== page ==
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What's in a score? 

Locals reflect on 20 years of New Times in SLO

"We believe and no doubt always will that San Luis Obispo County is a unique place in which to live, that it has a rich and vibrant past, a fun-filled present, and a bright future.

"We also believe those of us fortunate enough to live here need a publication that truly reflects the special lifestyle, sophistication, and spirit of the region."

click to enlarge THE FAB THREE :  Bev Johnson, Alex Zuniga, and Steve Moss started New Times with a Swazey Street apartment, a handful of contributors, and a lot of elbow grease in 1986.
  • THE FAB THREE : Bev Johnson, Alex Zuniga, and Steve Moss started New Times with a Swazey Street apartment, a handful of contributors, and a lot of elbow grease in 1986.
# With these far-reaching words, New Times put down its first roots in the SLO County community. Twenty years ago this week on August 13, 1986 the first issue hit the streets, after a frenzied all-night marathon in a cramped SLO-Town apartment as meteors streaked across the starry sky.

Today, the free alternative weekly newspaper has a palpable presence in the hearts and homes of more than 100,000 readers each week. It's an interdependent relationship that has endured, and matured, ever since those early issues when the soy-based ink stained the hands of readers, whose blackened fingers then made their mark on the smudged pages. As many local observers talked to for this story agree, New Times has helped shape our community, and our community has helped shape New Times.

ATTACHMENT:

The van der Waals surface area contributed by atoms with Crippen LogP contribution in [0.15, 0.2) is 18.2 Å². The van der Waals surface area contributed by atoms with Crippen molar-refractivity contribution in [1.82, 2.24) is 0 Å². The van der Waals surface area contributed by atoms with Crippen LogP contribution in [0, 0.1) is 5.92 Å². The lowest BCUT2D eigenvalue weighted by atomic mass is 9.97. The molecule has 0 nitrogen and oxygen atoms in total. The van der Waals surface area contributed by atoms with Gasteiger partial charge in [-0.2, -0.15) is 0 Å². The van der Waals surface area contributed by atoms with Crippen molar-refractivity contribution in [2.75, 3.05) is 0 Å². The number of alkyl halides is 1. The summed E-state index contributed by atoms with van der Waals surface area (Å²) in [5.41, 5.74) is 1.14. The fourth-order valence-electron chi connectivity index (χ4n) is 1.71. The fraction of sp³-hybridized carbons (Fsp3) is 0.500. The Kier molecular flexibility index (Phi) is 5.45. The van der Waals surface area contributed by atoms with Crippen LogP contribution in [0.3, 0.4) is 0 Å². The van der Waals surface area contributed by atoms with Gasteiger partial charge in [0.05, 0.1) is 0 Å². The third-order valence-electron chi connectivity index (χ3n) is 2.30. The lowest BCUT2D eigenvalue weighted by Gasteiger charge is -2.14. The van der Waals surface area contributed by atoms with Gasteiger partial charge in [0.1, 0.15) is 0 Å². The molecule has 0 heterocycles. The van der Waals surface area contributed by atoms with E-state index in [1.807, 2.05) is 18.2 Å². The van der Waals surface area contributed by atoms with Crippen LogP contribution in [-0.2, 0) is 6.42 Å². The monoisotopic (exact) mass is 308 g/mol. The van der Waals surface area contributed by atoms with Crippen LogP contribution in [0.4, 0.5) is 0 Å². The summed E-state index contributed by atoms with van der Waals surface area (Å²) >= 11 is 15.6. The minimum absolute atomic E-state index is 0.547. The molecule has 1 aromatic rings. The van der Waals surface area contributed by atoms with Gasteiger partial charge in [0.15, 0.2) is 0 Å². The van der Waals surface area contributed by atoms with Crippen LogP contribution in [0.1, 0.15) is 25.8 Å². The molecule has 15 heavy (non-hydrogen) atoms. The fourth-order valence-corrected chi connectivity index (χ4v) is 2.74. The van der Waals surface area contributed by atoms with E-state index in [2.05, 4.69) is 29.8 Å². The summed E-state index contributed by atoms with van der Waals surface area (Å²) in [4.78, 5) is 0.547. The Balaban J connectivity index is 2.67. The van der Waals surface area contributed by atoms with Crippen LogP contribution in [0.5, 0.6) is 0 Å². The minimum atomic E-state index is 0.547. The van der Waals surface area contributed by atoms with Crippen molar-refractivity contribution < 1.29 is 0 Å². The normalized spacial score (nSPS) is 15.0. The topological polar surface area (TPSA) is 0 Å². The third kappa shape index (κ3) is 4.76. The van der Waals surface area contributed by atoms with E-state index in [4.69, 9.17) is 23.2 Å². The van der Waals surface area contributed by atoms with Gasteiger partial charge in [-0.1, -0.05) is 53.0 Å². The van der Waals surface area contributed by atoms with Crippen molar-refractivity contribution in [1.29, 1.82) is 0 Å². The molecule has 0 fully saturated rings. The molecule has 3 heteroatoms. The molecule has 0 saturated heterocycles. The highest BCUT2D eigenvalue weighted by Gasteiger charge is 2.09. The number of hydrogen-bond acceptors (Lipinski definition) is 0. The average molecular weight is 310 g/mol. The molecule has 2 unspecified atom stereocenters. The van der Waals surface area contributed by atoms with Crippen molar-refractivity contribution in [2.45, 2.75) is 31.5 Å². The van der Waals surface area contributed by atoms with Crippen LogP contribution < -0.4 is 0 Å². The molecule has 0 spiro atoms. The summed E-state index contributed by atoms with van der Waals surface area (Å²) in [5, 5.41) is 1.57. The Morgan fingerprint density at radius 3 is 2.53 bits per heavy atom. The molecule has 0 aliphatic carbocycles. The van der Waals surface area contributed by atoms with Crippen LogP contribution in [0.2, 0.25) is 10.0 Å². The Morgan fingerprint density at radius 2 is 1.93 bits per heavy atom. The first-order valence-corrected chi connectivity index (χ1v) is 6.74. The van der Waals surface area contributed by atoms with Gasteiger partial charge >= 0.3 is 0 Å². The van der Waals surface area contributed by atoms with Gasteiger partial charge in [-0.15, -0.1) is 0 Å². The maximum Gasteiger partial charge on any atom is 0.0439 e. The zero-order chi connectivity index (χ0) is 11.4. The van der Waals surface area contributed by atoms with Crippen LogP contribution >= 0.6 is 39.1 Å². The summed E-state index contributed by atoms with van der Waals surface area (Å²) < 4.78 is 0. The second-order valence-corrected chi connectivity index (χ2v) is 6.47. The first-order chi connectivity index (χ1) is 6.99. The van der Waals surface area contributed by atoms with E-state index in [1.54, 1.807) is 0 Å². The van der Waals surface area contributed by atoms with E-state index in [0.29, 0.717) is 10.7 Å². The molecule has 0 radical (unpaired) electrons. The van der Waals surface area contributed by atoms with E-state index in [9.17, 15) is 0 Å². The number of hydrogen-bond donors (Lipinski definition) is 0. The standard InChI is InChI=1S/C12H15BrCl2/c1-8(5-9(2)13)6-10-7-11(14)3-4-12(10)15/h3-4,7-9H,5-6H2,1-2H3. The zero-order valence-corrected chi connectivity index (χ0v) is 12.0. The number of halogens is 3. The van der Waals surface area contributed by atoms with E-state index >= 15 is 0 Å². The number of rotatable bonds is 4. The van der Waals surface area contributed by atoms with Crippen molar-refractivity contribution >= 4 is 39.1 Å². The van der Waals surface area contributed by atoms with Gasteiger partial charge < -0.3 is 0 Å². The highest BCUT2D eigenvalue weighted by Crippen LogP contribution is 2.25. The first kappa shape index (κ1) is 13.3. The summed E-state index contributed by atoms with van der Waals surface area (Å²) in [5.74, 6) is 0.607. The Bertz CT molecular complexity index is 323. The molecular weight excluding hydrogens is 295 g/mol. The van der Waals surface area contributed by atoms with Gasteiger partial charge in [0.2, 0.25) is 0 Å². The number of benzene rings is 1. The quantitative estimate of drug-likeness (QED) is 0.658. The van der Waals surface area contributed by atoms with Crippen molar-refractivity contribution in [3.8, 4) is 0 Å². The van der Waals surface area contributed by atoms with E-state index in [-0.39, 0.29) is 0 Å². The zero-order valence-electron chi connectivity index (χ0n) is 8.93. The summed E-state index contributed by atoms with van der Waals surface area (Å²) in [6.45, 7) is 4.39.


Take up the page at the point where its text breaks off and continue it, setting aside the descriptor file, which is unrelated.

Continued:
"We've always been a paper to allow any view to be printed. If it's good, relevant, and factual, it's part of our community," said New Times Art Director Alex Zuniga.

He's been responsible for the design of every issue since walking into that Swazey Street apartment late on that fateful August night two decades ago, when as a newly graduated Cal Poly graphic communications major he helped founder and editor Steve Moss and former advertising director/co-publisher Bev Johnson put together the first paper.

"New Times has had a considerable impact. There's no doubt it's helped shape the community," said SLO city councilmember and former mayor Allen Settle, a longtime reader.

click to enlarge BIRTH OF A NOTION :  Founder Steve Moss scribbled some thoughts about New Times on a scrap of paper a common birthplace for ideas from geniuses.
  • BIRTH OF A NOTION : Founder Steve Moss scribbled some thoughts about New Times on a scrap of paper a common birthplace for ideas from geniuses.
# "It's always been willing to publish controversial topics and local news in-depth, it allows the local community to put their fingerprint on the news by venting their opinions, and it covers the whole entertainment spectrum. It's delightful. This community likes it even the students," added Settle, who's also a Cal Poly political science professor.

According to original co-publisher Johnson, "New Times brought San Luis Obispo County together. It gave San Luis more of a personality of its own. Before [New Times], it was disjointed. There wasn't a personal connection with any media. Steve [Moss] said it gave us a sense of community."

New Times' first issues focused on entertainment and the arts, including the county's first complete, accurate events calendar. Early cover stories delved into the busy downtown SLO restaurant scene, a local nightclub (the Spirit, where KSBY is now located), an Atascadero sound recording studio (Sutton's, still considered one of the best), and local celebrity Weird Al Yankovich (whose advice "Don't smoke in bed, never trust a naked bus driver, and eat your broccoli" is still just as relevant today).